PORTLAND, Ore. (KOIN) — Most 16-year-old boys are prioritizing learning how to drive, busy with sports or their social life — but Asukulu Songolo is starting a movement.
The Central Catholic High School junior was born to refugees from the Democratic Republic of the Congo in Zambia and moved to the United States when he was still a baby.
“After learning about all the horrific tragedies that the Congolese people suffer — I’ve decided to make a change,” Asukulu said.
He’s decided to fight for women’s health and education in his homeland.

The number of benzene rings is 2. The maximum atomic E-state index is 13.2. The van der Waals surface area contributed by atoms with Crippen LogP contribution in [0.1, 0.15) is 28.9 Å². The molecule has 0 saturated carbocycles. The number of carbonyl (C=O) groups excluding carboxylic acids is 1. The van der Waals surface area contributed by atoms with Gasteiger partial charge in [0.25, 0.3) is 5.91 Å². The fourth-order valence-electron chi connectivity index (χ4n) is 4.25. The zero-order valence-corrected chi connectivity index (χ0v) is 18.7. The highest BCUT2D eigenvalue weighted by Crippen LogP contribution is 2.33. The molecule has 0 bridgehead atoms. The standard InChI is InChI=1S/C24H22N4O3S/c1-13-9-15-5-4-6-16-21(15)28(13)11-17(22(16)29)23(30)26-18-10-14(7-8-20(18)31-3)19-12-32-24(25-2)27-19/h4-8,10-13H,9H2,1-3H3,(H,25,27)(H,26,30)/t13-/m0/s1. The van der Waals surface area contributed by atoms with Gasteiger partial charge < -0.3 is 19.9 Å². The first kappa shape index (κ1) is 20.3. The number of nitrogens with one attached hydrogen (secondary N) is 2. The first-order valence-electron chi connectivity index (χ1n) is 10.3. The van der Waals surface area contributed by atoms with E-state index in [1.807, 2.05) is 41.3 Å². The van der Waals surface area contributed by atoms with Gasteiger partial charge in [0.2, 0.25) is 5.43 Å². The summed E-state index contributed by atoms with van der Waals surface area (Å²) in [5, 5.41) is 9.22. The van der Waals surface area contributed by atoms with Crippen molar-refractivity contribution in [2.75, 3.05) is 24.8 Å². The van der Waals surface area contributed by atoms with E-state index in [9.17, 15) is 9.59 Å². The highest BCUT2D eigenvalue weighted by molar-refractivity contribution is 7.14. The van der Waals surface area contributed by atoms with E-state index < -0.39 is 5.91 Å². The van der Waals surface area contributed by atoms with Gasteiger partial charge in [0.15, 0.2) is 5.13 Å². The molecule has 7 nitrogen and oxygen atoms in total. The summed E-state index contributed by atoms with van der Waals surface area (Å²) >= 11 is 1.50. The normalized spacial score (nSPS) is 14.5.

“We believe all people should have the right to menstrual hygiene and educational opportunity,” he said. “And so what that looks like is providing pads and tampons to hospitals –and providing notebook, scissors and pencils to schools, because a lot of schools there are under-resourced.”
He created the Congo Peace Project, a grassroots movement to raise money and supplies to send to the Congo.
“A lot of girls in general miss school and a lot of people use unsanitary ways to address their period, and so this can lead to further health issues down the line — and a lack of hygiene,” he said. “So that’s where a basic right comes in and us trying to realize that basic right for people.”